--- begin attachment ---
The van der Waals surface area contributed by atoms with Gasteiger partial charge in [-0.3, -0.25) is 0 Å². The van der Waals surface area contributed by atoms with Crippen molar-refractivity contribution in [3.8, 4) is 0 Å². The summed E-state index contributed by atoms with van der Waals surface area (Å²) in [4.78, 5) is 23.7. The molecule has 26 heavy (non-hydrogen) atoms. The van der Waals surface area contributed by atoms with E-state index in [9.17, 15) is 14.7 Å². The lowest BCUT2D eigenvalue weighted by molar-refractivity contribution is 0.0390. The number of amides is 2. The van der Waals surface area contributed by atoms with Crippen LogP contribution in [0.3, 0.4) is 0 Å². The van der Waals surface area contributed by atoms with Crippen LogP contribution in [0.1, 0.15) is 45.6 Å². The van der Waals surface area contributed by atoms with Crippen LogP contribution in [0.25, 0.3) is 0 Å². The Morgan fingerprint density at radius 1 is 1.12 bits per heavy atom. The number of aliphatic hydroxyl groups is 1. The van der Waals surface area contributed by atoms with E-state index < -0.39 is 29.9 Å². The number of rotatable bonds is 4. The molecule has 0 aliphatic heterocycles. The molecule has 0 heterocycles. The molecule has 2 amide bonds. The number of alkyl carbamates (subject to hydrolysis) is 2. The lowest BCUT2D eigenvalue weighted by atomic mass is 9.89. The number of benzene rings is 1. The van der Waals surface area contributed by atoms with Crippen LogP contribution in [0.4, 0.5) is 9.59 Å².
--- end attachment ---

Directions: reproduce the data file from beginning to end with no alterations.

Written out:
The van der Waals surface area contributed by atoms with Gasteiger partial charge in [-0.3, -0.25) is 0 Å². The van der Waals surface area contributed by atoms with Crippen molar-refractivity contribution in [3.8, 4) is 0 Å². The summed E-state index contributed by atoms with van der Waals surface area (Å²) in [4.78, 5) is 23.7. The molecule has 26 heavy (non-hydrogen) atoms. The van der Waals surface area contributed by atoms with E-state index in [9.17, 15) is 14.7 Å². The lowest BCUT2D eigenvalue weighted by molar-refractivity contribution is 0.0390. The number of amides is 2. The van der Waals surface area contributed by atoms with Crippen LogP contribution in [0.3, 0.4) is 0 Å². The van der Waals surface area contributed by atoms with Crippen LogP contribution in [0.1, 0.15) is 45.6 Å². The van der Waals surface area contributed by atoms with Crippen LogP contribution in [0.25, 0.3) is 0 Å². The Morgan fingerprint density at radius 1 is 1.12 bits per heavy atom. The number of aliphatic hydroxyl groups is 1. The van der Waals surface area contributed by atoms with E-state index < -0.39 is 29.9 Å². The number of rotatable bonds is 4. The molecule has 0 aliphatic heterocycles. The molecule has 0 heterocycles. The molecule has 2 amide bonds. The number of alkyl carbamates (subject to hydrolysis) is 2. The lowest BCUT2D eigenvalue weighted by atomic mass is 9.89. The number of benzene rings is 1. The van der Waals surface area contributed by atoms with Crippen LogP contribution in [0.4, 0.5) is 9.59 Å².